Faculty Research Awards and Fellowships Faculty Research Awards and Fellowships

The Faculty has schemes in place to support staff research, including Small Awards Scheme to help develop research outputs and research environment, and a scheme designed in particular to support the research of Early Career Researchers. Full details are available via the links below and School Research Directors will be happy to discuss them with you, and answer any questions you may have.

In addition, each year the Faculty supports a number of applications for Leverhulme Early Career Research Fellowships from suitably qualified applicants. In the first instance, please contact Claire Grasby (c.grasby@uea.ac.uk) Administrative Assistant to the Associate Dean for Research, if you are interested in making an application for the 2016/17 competition.   

HUM research news HUM research news

Films in Translation / Tapping the Power of Foreign Language Films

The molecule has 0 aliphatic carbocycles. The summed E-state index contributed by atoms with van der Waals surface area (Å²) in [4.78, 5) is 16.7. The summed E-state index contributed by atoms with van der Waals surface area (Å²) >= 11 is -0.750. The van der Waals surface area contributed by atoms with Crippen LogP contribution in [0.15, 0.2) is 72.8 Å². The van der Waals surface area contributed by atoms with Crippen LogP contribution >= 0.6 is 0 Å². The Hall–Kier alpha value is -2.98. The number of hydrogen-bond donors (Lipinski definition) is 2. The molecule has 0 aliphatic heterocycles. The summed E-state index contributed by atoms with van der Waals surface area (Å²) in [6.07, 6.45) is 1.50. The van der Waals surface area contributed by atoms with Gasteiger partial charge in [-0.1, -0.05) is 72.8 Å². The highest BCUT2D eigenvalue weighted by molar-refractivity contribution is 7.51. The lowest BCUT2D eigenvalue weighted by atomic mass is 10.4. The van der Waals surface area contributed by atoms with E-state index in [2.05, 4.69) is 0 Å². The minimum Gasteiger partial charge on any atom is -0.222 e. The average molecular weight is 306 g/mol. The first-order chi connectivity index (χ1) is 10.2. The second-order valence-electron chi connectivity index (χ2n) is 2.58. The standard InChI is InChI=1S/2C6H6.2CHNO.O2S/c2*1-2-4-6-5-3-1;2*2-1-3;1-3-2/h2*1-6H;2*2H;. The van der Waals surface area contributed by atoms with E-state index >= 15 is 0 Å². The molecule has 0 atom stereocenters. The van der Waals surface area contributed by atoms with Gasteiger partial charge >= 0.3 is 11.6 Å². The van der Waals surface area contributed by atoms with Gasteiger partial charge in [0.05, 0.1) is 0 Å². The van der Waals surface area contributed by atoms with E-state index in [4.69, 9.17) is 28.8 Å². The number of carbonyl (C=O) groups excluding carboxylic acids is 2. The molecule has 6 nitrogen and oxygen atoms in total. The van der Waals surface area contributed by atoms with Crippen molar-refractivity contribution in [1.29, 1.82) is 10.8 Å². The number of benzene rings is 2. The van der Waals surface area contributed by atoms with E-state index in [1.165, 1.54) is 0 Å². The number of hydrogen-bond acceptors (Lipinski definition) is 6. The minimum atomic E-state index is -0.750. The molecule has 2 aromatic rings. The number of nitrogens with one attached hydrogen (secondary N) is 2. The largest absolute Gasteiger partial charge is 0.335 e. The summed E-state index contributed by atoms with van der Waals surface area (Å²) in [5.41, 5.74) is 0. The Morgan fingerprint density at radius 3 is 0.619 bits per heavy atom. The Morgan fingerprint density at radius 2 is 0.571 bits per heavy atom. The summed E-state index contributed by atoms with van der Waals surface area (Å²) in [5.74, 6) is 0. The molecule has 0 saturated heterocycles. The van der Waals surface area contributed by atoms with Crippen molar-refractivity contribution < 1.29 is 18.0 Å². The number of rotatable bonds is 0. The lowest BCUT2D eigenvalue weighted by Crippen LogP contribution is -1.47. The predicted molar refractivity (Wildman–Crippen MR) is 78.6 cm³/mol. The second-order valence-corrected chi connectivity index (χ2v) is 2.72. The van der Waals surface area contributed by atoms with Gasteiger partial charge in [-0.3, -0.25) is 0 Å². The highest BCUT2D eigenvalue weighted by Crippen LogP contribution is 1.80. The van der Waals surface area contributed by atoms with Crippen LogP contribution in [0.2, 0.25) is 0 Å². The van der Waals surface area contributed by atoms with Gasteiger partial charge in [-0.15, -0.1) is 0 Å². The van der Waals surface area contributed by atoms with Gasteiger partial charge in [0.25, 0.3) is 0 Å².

Tapping the Power of Foreign Language Films: Audiovisual Translation as Cross-cultural Mediation International Research Network project (AHRC Grant AH/N007026/1; PI MN Guillot) held its first set of events 29-30 June, with a set of three productive interrelated research and impact activities: a day-long research workshop that brought together a team of 15 leading EU researchers and AVT professionals from the UK, France, Italy, Spain, Switzerland and Greece to share their expertise on the...

The Dhow House by Jean McNeil

The Dhow House is set on the Indian Ocean coast of an unnamed east African country. Here, a large community of whites – ‘stateless post-colonials’ in the words of Margaux, an American archaeologist who befriends Rebecca, the protagonist of the story – has persisted, fifty years after Independence from the country’s European overlords. In their beach homes stocked with Swahili furniture, seashells and gin, the country’s whites lead lives of luxury and leisure; for them the coast is a place...

Introducing New Leverhulme Early Career Fellows

The Faculty is delighted to be hosting 3 new Leverhulme Fellows Sophia Hatzisavvidou (PPL), John Mark Philo (LDC) and Janosch Prinz (PPL). Sophia is working on a project on 'Green Arguments', John Mark's work looks at how Renaissance writers used Tacitus, and Janosch's project focuses on the crisis in political legitimacyin the Western world. The Leverhulme Trust awarded 116 Fellowships in 2016, so for the Faculty to secure 3 of these awards is a demonstration of our...